Then I heard a call behind me. I turned to see that woman walking back toward me, and her eyes were glistening.
She put her hand on my chest, nothing scary, nothing sexual, just an ordinary safe contact, and said, in very simple Turkish that was clear and slow, that in five years in Izmir, no one had every greeted her. She thanked me, and I nodded in return, too moved to get out even one word of Turkish. We both turned and went our own ways. And now, over ten years later, I am glad that I smiled at a random person whom I had never met, and never saw again.
I hope that I can share that joy with …
Everyone.

On the uselessness of being beautiful:
I have always hated being called pretty, beautiful, fine, foxy, etc, and being thanked for existing by some guy who apparently thought I was the equivalent of a painting on the wall for him to admire. well, not so useful. But when YOU (any of you, dear readers!!) smile, you too are beautiful, no matter what you look like. You are beautiful, and USEFUL, when you smile at another human being just to acknowledge that he (or she) too, exists, and is worthy of recognition as a human being.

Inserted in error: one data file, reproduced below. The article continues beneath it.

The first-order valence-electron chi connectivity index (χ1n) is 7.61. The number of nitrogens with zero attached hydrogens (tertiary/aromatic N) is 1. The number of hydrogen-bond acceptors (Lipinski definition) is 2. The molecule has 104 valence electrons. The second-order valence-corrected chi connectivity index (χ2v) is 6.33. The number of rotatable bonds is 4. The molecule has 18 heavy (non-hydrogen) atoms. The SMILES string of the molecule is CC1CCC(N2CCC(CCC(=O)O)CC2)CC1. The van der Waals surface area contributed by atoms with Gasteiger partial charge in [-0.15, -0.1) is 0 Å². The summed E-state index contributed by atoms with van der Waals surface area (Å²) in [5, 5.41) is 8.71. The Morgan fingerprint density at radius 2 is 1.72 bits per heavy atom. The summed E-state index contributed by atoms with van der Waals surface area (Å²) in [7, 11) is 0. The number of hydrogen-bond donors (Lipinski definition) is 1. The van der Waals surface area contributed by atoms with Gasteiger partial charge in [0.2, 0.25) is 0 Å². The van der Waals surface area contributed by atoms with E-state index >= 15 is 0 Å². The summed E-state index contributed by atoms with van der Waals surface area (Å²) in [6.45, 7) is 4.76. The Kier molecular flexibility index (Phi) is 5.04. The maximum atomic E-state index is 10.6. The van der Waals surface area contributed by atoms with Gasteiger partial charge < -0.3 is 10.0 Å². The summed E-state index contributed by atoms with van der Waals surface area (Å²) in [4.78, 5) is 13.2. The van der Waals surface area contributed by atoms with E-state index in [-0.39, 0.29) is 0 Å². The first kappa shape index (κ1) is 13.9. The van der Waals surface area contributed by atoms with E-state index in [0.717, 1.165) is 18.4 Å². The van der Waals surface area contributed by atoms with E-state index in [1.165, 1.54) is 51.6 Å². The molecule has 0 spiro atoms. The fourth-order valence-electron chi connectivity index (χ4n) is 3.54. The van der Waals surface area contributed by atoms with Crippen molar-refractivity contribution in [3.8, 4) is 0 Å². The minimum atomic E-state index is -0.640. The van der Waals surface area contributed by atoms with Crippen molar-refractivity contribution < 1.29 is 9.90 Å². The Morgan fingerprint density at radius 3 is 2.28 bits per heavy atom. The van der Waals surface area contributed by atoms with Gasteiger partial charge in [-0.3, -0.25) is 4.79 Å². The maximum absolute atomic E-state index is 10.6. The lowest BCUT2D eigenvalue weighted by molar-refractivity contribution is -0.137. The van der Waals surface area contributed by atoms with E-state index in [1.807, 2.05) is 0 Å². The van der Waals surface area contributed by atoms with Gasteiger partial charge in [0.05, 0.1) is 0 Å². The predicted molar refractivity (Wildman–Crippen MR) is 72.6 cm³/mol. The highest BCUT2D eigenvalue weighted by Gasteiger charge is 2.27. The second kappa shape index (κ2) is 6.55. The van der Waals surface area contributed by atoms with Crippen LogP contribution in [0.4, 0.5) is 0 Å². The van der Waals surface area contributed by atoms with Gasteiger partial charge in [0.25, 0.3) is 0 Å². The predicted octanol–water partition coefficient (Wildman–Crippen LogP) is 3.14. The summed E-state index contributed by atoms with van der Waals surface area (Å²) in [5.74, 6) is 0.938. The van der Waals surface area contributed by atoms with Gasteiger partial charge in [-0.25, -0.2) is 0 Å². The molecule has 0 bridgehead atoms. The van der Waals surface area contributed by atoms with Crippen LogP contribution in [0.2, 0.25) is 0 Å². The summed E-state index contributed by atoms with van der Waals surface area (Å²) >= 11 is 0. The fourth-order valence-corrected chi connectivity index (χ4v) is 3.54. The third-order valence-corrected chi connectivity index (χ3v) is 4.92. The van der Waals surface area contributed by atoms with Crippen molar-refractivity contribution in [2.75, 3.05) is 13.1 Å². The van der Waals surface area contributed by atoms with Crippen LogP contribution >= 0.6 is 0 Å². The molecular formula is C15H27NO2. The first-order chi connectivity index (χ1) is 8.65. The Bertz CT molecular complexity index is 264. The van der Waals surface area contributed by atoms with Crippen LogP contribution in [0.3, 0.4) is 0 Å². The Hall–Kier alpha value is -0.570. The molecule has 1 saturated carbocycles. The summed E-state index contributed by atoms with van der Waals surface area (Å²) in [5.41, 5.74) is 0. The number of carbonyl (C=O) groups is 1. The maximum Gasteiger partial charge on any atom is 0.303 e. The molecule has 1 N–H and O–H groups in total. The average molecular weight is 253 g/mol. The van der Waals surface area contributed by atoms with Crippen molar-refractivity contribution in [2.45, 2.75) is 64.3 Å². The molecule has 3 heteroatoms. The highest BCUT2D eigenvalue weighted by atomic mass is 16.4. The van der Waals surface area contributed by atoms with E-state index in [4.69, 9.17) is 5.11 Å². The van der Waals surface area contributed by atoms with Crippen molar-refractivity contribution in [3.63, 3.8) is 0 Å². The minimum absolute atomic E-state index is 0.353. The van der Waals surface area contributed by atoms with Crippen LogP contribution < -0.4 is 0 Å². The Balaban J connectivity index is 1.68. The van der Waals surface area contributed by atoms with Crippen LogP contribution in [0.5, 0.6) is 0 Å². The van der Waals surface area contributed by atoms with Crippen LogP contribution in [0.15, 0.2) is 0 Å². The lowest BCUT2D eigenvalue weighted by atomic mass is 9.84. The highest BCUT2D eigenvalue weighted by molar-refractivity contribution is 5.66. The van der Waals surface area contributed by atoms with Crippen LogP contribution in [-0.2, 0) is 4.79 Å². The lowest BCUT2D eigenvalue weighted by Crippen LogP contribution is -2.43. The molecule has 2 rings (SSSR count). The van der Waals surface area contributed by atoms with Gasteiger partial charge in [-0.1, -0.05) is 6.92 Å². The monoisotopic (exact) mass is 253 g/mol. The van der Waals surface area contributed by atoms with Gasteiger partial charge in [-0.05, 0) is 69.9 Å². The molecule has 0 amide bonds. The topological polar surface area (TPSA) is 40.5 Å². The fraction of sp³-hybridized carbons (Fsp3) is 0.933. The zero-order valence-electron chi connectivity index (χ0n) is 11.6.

Smiles, (2000 more words to go, it is 3:30pm -aghh!!)
Shira
24 November, 12015 HE

19.2.12016 edit via old LJ post from 2008-11-28 00:19:00

“kalbin temizmis”

“Feeling very grateful recalling a friend telling me ‘my heart must be pure’ to have found her just when I needed her, to help another friend with a CV.

Feeling grateful for the lady in Izmir who expressed such appreciation for a simple greeting in the street, and the other lady in Izmir who told me that our half hour conversation on life (in Turkish) was worth more than any English lesson.
Grateful for those whom I have helped, and for those who help me, for my dostumlar, my truest and closest friends, who really are family for me.